19 Consultation and Support Provide consultation to teachers and administrators regarding student needs and effective ways to address the student s need in the school setting. Address parent questions and provide information to help them support their children or adolescent. Attendance When the student has not been attending regularly, the Social Worker will find out why the student has been absent and work with the student, family, and school team to facilitate successful return to school. Supervised Alternative Learning If a student cannot be successful at high school in a traditional program, the Social Worker helps to facilitate the student finding a supervised work setting. Referral Services Canadian Mental Health Association Waterloo Wellington Dufferin - referrals can be made for children and adolescents with mental health concerns. Dufferin Child and Family Services (Dufferin County) - referrals can be made for children and adolescents with mental health concerns. Professional Development Members of the Counselling and Attendance Department provide a variety of school-based in-services as well as system-based in-services on a variety of topics (e.g., Adolescent Depression). Members of the Counselling and Attendance Department provide training in Collaborative Problem Solving for their secondary schools. Upper Grand District School Board Special Education Plan Page 19

20 The Mental Health and Addiction Lead The position of the Mental Health and Addiction Lead at the Upper Grand District School Board began in September of 2012 as part of Open Minds, Healthy Minds Ontario s Comprehensive Mental Health and Addictions Strategy. The Mental Health and Addiction Lead works with senior administration to develop and implement the board mental health and addictions strategy. This position provides leadership for the board mental health team. Some key responsibilities of the Mental Health Lead include: Conduct board and school level resource mapping to determine areas of strength and need Promote mental well being and mental health literacy initiatives in the board Select and support evidence-based approaches to mental health promotion and prevention Collaborate with board and community partners to promote clear and integrated access to services Upper Grand District School Board Special Education Plan Page 20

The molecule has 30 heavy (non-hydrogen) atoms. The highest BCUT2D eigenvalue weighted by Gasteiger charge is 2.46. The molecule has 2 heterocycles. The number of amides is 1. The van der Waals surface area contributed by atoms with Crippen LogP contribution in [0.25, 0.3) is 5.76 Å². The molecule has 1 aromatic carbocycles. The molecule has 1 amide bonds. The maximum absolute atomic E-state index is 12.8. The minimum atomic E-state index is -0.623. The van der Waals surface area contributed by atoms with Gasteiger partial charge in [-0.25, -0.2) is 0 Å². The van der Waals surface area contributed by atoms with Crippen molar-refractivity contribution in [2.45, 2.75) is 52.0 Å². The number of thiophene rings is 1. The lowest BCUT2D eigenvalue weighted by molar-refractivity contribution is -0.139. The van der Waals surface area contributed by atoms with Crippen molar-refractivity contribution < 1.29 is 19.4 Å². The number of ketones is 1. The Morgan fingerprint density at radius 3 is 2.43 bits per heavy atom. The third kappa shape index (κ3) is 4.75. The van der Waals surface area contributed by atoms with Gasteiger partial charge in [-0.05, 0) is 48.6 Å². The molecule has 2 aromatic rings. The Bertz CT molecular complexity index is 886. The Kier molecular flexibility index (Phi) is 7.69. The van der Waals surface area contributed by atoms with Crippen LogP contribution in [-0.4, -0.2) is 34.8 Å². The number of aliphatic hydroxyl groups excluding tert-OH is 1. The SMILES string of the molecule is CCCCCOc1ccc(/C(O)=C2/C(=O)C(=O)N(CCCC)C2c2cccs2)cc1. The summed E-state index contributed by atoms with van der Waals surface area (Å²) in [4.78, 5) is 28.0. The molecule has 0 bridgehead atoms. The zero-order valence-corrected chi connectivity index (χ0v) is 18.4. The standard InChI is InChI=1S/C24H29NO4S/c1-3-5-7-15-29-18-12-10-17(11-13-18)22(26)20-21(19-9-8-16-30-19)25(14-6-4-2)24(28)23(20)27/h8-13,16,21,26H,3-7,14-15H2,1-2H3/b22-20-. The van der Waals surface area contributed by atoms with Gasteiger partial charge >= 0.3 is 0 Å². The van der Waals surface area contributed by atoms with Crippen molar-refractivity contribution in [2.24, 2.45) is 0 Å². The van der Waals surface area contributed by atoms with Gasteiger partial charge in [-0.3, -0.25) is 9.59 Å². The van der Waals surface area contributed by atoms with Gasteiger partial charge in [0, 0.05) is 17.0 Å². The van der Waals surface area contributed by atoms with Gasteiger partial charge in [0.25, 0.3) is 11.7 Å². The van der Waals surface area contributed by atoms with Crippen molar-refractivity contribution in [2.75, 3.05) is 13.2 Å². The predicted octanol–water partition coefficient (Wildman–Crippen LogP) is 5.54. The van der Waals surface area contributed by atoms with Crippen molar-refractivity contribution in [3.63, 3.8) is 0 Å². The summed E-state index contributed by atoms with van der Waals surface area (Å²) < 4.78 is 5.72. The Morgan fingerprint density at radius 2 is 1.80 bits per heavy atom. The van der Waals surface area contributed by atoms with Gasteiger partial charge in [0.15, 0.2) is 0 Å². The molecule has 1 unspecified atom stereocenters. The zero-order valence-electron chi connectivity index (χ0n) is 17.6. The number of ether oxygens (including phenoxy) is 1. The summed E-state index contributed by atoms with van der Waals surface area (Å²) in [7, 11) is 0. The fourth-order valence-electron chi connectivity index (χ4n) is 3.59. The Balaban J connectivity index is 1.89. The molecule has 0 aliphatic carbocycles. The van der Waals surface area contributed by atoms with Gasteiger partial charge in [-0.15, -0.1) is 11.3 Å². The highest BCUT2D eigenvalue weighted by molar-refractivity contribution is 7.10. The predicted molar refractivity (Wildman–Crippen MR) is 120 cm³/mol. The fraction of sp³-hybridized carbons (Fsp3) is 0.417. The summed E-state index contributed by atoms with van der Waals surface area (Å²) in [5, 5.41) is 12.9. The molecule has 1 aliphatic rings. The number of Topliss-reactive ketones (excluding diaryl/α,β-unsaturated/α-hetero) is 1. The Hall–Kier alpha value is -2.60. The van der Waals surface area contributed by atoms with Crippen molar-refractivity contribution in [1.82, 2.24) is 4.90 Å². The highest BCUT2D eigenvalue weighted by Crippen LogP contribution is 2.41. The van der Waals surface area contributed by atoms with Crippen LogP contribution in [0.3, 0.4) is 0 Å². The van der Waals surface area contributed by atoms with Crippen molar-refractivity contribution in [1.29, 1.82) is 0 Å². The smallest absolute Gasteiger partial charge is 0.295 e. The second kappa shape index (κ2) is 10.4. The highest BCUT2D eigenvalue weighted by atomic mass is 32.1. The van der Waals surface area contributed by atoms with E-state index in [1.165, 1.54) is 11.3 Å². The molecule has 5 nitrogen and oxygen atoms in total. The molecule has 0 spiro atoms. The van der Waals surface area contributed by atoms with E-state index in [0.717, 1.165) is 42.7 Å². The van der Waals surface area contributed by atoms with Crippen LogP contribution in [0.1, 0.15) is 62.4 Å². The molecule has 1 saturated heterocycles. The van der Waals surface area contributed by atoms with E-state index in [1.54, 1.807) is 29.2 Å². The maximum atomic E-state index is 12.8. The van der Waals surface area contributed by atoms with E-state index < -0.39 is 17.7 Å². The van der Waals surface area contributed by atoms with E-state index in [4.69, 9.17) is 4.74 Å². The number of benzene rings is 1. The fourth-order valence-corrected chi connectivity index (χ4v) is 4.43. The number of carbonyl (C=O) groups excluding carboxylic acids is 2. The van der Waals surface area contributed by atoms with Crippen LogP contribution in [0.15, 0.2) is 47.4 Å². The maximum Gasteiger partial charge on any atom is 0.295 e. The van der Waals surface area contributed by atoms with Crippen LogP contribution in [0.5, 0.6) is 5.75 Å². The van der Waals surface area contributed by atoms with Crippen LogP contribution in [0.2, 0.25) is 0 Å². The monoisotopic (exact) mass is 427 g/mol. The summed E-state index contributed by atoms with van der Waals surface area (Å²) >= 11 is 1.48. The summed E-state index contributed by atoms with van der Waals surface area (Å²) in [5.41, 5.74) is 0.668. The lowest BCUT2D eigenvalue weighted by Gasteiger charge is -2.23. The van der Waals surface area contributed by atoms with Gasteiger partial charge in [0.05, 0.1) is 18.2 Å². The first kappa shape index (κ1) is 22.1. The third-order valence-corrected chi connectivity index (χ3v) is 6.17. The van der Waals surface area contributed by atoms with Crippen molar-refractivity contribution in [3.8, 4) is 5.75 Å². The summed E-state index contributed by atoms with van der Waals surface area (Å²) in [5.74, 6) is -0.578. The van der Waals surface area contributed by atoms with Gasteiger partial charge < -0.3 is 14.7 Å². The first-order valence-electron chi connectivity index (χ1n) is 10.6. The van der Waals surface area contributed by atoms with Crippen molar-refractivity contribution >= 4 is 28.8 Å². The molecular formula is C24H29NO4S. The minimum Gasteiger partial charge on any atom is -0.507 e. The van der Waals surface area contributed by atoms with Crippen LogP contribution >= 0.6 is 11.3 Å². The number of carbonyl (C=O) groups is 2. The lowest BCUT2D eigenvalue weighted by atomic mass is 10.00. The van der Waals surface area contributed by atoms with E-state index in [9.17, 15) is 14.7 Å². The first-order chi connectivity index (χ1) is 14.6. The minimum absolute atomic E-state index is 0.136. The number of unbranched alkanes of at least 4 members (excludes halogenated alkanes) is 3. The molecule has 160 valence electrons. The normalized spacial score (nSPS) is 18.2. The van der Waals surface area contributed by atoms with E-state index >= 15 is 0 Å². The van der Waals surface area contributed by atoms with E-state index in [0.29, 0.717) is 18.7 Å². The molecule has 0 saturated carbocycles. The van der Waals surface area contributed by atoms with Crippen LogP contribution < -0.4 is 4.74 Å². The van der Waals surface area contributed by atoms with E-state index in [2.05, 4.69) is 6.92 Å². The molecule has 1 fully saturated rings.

21 The Special Education Intervention Model SST Specialized Support Team CST Consultant Support Team IST In-School Support Team Classroom Teachers The pyramid of intervention above demonstrates that for the vast majority of students, programming is done by classroom teachers in consultation with parents, and school staff members. A smaller group of students may be brought forward to the In-School Support Team (IST) for more discussion, program planning and possible assessment using school-based resources. A much smaller group of students may be discussed at the Consultant Support Team (CST) meeting where further discussion, program planning and recommendations are made. A few students in the school board, with significant behavioural concerns, may be referred to the Specialized Support Team (SST). Parents and educators are encouraged to work as collaborative partners throughout the steps. 1. Classroom Intervention student concerns identified by teacher and/or parent parent/teacher meetings occur to discuss concerns strategies planned and implemented in the classroom concerns resolved and no further action needed or referral to In-School Team Upper Grand District School Board Special Education Plan Page 21